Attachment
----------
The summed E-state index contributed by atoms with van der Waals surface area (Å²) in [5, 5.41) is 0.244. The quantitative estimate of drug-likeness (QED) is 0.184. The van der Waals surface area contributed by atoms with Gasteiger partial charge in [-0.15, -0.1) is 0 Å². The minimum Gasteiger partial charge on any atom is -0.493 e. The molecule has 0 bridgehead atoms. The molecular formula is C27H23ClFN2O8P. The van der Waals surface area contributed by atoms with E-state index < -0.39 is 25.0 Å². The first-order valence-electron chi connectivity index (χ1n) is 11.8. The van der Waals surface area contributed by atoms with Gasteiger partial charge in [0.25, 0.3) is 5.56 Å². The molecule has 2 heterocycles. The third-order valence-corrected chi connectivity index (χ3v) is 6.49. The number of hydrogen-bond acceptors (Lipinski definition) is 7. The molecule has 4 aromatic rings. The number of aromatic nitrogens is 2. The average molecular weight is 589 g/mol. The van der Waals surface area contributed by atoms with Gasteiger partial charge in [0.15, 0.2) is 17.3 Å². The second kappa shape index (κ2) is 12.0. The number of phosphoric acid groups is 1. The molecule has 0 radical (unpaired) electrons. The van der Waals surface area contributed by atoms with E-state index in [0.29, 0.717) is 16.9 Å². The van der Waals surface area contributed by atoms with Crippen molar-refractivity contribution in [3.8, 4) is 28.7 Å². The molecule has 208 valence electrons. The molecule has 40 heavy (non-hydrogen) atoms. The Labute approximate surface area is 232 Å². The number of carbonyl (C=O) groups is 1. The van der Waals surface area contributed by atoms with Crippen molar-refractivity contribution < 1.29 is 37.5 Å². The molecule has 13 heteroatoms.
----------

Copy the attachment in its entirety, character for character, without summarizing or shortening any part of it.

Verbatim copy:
The summed E-state index contributed by atoms with van der Waals surface area (Å²) in [5, 5.41) is 0.244. The quantitative estimate of drug-likeness (QED) is 0.184. The van der Waals surface area contributed by atoms with Gasteiger partial charge in [-0.15, -0.1) is 0 Å². The minimum Gasteiger partial charge on any atom is -0.493 e. The molecule has 0 bridgehead atoms. The molecular formula is C27H23ClFN2O8P. The van der Waals surface area contributed by atoms with E-state index < -0.39 is 25.0 Å². The first-order valence-electron chi connectivity index (χ1n) is 11.8. The van der Waals surface area contributed by atoms with Gasteiger partial charge in [0.25, 0.3) is 5.56 Å². The molecule has 2 heterocycles. The third-order valence-corrected chi connectivity index (χ3v) is 6.49. The number of hydrogen-bond acceptors (Lipinski definition) is 7. The molecule has 4 aromatic rings. The number of aromatic nitrogens is 2. The average molecular weight is 589 g/mol. The van der Waals surface area contributed by atoms with Gasteiger partial charge in [0.15, 0.2) is 17.3 Å². The second kappa shape index (κ2) is 12.0. The number of phosphoric acid groups is 1. The molecule has 0 radical (unpaired) electrons. The van der Waals surface area contributed by atoms with E-state index in [0.29, 0.717) is 16.9 Å². The van der Waals surface area contributed by atoms with Crippen molar-refractivity contribution in [3.8, 4) is 28.7 Å². The molecule has 208 valence electrons. The molecule has 40 heavy (non-hydrogen) atoms. The Labute approximate surface area is 232 Å². The number of carbonyl (C=O) groups is 1. The van der Waals surface area contributed by atoms with Crippen molar-refractivity contribution < 1.29 is 37.5 Å². The molecule has 13 heteroatoms.